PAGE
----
Satoshi Nakamoto’s Identity and Other Bitcoin Mysteries
Who Traded Over $1B Worth of Bitcoin in September of 2019?
Key to Bitcoin’s success, and intrigue, is the anonymity it provides. In early September, 2019, a wallet was involved in a series of transactions, receiving a total of over one billion dollars worth of Bitcoin. Anyone can see the transactions on the blockchain ledger, but what they won’t be able to determine is the real-world identity of the parties involved. Who would trade that kind of money, and why?
It has been reportedly determined that 30% of the currency came from Huobi Global, a cryptocurrency exchange based in Singapore, but they remain mum on the details surrounding the exchange.
Regardless, the massive deal bumped Bitcoin’s price from $10,569 to $10,790.
Since its introduction in 2008 Bitcoin has captured the public imagination. There are the obvious questions: What is it? How does it work? Above and beyond this, Bitcoin, by its very nature, lends itself to folklore, speculation and mystery. Here are four such cases.
Any discussion of Bitcoin’s mysteries must start with the granddaddy of them all: just who, or what, is Satoshi Nakamoto?
Who is Satoshi Nakamoto?
In 2008 Satoshi Nakamoto was the supposed publisher of a nine-page white paper which introduced the concept of Bitcoin to the world. Several months later Nakamoto released Bitcoin’s first software, and began interacting with developers, coders and interested parties. He remained visible online until 2011, when he vanished from view, taking his one million bitcoins with him.
The years since have seen exponential growth in Bitcoin’s value, as well as its public profile. Not surprisingly, interest in Nakamoto’s identity has skyrocketed as well.
In 2014 Newsweek claimed to have discovered the answer, pointing the finger at Dorian Nakamoto, a Japanese American graduate of California Polytechnic. Dorian was known to share some of the libertarian leanings featured in the white paper, and had apparently made some incriminating statements to the journalist covering the story. Dorian Nakamoto denies being the famous founder.
Others point to Nick Szabo, a computer engineer who had worked on Bit Gold, a precursor to Bitcoin, although this has never been proven.
Many believe Australian scientist Craig Wright to be Nakamoto. In contrast to other prominent suspects, Wright seems to revel in the attention, and has gone so far as to provide screenshots as evidence of his early involvement. Skeptics dismiss these as forgery, and, suffice to say, nothing is settled.
The whole thing has become a bit of a circus for interested parties and internet sleuths. It’s no trivial matter, as Nakamoto is in possession of one million Bitcoins, approximately 5% of the amount that will ever exist. A sudden dumping of his stash could send shockwaves through the marketplace. If he re-emerged, his opinions could be influential amongst those who debate the coin’s future.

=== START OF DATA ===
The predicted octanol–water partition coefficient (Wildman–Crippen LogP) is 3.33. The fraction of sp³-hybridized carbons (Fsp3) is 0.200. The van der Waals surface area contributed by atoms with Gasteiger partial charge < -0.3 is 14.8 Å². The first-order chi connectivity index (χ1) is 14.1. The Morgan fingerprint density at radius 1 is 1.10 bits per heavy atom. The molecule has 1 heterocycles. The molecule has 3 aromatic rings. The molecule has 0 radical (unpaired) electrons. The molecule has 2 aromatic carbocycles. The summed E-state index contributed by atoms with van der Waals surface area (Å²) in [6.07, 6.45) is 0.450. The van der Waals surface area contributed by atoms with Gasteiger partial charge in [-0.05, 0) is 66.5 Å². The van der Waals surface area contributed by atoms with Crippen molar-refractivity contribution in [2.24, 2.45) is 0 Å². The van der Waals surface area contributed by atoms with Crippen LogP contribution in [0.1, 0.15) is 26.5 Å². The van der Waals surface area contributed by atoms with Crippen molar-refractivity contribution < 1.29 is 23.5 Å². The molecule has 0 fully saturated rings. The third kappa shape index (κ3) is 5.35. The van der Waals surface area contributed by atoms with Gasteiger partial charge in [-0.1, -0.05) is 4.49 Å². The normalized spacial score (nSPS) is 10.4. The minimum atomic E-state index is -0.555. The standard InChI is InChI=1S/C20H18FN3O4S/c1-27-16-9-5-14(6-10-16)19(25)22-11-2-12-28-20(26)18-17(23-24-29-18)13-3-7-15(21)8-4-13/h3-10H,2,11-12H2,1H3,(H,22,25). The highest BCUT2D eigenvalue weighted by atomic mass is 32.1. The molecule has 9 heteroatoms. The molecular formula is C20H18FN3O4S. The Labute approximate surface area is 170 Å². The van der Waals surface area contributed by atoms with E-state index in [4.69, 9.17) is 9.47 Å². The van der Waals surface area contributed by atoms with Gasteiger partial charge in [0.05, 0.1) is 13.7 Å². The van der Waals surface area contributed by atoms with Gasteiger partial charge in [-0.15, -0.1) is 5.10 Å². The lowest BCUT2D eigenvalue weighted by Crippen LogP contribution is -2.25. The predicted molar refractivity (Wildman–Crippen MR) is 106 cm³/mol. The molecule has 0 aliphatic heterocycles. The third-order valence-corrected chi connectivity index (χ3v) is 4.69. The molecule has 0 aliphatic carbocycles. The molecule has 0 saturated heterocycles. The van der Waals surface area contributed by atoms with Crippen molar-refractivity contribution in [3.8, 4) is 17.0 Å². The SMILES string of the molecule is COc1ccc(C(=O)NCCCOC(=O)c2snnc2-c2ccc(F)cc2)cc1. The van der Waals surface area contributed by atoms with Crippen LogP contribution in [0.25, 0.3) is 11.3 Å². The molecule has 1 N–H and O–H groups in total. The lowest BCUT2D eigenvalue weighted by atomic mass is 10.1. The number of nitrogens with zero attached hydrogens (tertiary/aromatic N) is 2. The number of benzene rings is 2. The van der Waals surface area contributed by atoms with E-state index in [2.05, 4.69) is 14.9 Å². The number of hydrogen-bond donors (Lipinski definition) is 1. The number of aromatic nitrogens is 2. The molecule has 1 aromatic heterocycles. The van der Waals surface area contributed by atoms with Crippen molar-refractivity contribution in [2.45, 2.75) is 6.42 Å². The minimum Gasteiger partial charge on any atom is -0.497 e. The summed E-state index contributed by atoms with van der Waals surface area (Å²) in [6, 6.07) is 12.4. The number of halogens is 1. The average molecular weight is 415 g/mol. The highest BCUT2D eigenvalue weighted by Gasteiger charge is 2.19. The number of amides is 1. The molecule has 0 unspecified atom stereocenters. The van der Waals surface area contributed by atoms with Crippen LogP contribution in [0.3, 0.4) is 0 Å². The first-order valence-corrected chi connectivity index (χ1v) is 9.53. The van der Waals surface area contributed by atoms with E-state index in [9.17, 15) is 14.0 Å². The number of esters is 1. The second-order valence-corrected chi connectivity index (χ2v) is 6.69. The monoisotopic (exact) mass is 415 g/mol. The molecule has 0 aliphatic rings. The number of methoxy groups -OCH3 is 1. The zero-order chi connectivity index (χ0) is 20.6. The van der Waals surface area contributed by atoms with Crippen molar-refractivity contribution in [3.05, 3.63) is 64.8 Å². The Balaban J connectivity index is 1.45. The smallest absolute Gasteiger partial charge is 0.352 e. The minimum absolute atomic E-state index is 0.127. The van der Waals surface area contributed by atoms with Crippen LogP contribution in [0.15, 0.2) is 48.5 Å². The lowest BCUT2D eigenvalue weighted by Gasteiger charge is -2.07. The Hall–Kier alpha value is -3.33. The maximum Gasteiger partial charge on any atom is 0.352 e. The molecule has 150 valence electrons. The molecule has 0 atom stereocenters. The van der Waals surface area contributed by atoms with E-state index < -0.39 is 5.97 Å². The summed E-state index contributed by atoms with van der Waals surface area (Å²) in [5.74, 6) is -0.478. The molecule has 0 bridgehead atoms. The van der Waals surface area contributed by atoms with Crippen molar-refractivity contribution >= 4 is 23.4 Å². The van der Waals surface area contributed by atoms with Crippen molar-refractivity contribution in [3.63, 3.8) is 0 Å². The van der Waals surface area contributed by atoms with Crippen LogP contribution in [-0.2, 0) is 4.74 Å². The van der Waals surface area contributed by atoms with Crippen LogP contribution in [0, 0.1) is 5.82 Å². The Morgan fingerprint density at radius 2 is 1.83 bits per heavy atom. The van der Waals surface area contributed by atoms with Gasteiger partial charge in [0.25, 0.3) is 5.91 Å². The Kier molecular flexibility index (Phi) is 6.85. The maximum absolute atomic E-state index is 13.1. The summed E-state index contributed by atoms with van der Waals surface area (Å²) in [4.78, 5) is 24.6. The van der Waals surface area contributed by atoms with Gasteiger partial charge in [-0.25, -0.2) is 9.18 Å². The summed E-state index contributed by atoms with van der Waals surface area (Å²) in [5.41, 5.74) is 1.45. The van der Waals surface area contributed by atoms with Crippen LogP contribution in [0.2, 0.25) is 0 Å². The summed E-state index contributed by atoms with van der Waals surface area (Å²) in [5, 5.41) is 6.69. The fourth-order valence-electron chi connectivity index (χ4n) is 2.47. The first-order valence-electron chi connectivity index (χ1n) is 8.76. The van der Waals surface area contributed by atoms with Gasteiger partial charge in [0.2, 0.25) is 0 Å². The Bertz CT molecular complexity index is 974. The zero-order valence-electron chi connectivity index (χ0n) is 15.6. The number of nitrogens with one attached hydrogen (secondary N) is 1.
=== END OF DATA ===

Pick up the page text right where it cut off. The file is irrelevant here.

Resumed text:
Given the inactivity of Nakamoto, and his funds, there is speculation that the individual has died. Some contend that he’s not a he at all, but a she. Others believe ‘he’ is actually a group of people, perhaps even a state-actor. With all that’s at stake, don’t expect this debate to die down anytime soon.
What Really Went on at Quadriga?
When Gerald Cotten, chief executive of Canada’s once-largest cryptocurrency exchange Quadriga, apparently died in January of 2019, a lot of cryptocurrency went with him. Five of the six wallets he was known to use were found to be empty. His widow, Jennifer Robertson, claimed that Cotten had transferred the funds to a holding wallet. Apparently Cotten had taken the passkey for that wallet to the grave, leaving customers in astonishment.
Not surprisingly legal action followed, and a court ordered investigation conducted by accountancy firm Ernst & Young uncovered a complex web of deception, embezzlement and fraud conducted by Cotten; a mystery partially solved.
Why did Google Searches for BTC Suddenly Surge?
A sudden uptick in a particular Google search term can identify increasing interest, and, in the case of currencies, can foreshadow a rise in demand.
With this in mind, when searches for ‘BTC’, Bitcoin’s trading name, shot suddenly upward, traders scrambled for an explanation. What was behind the sudden interest? Why did ‘BTC’ rise drastically with no corresponding increase in searches for ‘Bitcoin’?
The answer was hiding in plain sight: BTC not only stood for Bitcoin, but also for Bahamas Telecommunications Company. When the island was battered by deadly hurricane Dorian, mobile customers were affected. It was this, and not a sudden increase in interest for Bitcoin, that was behind the surge.
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Sharma, Rakesh. “Three People Who Were Supposedly Bitcoin Founder Satoshi Nakamoto.” Investopedia. Investopedia, July 10, 2019. https://www.investopedia.com/tech/three-people-who-were-supposedly-bitcoin-founder-satoshi-nakamoto/.
Huff, Steve. “Someone Made a Single $1 Billion Bitcoin Transaction and No One Knows Why.” Maxim, September 12, 2019. https://www.maxim.com/news/1-billion-bitcoin-transaction-mystery-2019-9.
Huillet, Marie. “Mystery Behind Sudden Spike in ‘BTC’ Searches Tied to Hurricane Dorian.” Cointelegraph. Cointelegraph, September 7, 2019. https://cointelegraph.com/news/mystery-behind-sudden-spike-in-btc-searches-tied-to-hurricane-dorian.
Cuthbertson, Anthony. “Cryptocurrency Mystery Deepens as $143m from Dead Owner’s Bitcoin Wallet Goes Missing.” The Independent. Independent Digital News and Media, March 4, 2019. https://www.independent.co.uk/life-style/gadgets-and-tech/news/cryptocurrency-exchange-quadriga-bitcoin-wallet-missing-a8806816.html.
Hochstein, Marc, and Nikhilesh De. “QuadrigaCX CEO Set Up Fake Crypto Exchange Accounts With Customer Funds.” CoinDesk. CoinDesk, June 20, 2019. https://www.coindesk.com/quadrigacx-ceo-set-up-fake-crypto-exchange-accounts-with-customer-funds.